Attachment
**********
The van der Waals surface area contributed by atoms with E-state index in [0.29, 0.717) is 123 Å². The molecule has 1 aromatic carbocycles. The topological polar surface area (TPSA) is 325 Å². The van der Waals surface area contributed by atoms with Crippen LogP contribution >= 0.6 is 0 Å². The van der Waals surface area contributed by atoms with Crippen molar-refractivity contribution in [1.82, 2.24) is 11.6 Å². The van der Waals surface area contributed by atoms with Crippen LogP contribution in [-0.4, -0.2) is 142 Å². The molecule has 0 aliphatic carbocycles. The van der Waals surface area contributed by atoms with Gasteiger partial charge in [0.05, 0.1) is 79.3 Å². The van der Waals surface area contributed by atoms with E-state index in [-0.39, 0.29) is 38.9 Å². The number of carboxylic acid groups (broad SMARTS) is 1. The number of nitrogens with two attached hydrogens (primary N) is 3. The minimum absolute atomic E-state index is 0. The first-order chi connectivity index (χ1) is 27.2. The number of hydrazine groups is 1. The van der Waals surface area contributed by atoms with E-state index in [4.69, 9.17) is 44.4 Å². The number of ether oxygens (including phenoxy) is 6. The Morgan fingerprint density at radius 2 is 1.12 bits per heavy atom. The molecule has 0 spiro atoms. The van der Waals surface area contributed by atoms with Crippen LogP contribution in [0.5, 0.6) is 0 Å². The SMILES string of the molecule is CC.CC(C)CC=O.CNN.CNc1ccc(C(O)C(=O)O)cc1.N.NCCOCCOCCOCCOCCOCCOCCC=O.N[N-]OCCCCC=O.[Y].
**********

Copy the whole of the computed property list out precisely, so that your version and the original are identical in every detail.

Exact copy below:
The van der Waals surface area contributed by atoms with E-state index in [0.29, 0.717) is 123 Å². The molecule has 1 aromatic carbocycles. The topological polar surface area (TPSA) is 325 Å². The van der Waals surface area contributed by atoms with Crippen LogP contribution >= 0.6 is 0 Å². The van der Waals surface area contributed by atoms with Crippen molar-refractivity contribution in [1.82, 2.24) is 11.6 Å². The van der Waals surface area contributed by atoms with Crippen LogP contribution in [-0.4, -0.2) is 142 Å². The molecule has 0 aliphatic carbocycles. The van der Waals surface area contributed by atoms with Gasteiger partial charge in [0.05, 0.1) is 79.3 Å². The van der Waals surface area contributed by atoms with E-state index in [-0.39, 0.29) is 38.9 Å². The number of carboxylic acid groups (broad SMARTS) is 1. The number of nitrogens with two attached hydrogens (primary N) is 3. The minimum absolute atomic E-state index is 0. The first-order chi connectivity index (χ1) is 27.2. The number of hydrazine groups is 1. The van der Waals surface area contributed by atoms with E-state index in [4.69, 9.17) is 44.4 Å². The number of ether oxygens (including phenoxy) is 6. The Morgan fingerprint density at radius 2 is 1.12 bits per heavy atom. The molecule has 0 spiro atoms. The van der Waals surface area contributed by atoms with Crippen LogP contribution in [0.5, 0.6) is 0 Å². The SMILES string of the molecule is CC.CC(C)CC=O.CNN.CNc1ccc(C(O)C(=O)O)cc1.N.NCCOCCOCCOCCOCCOCCOCCC=O.N[N-]OCCCCC=O.[Y].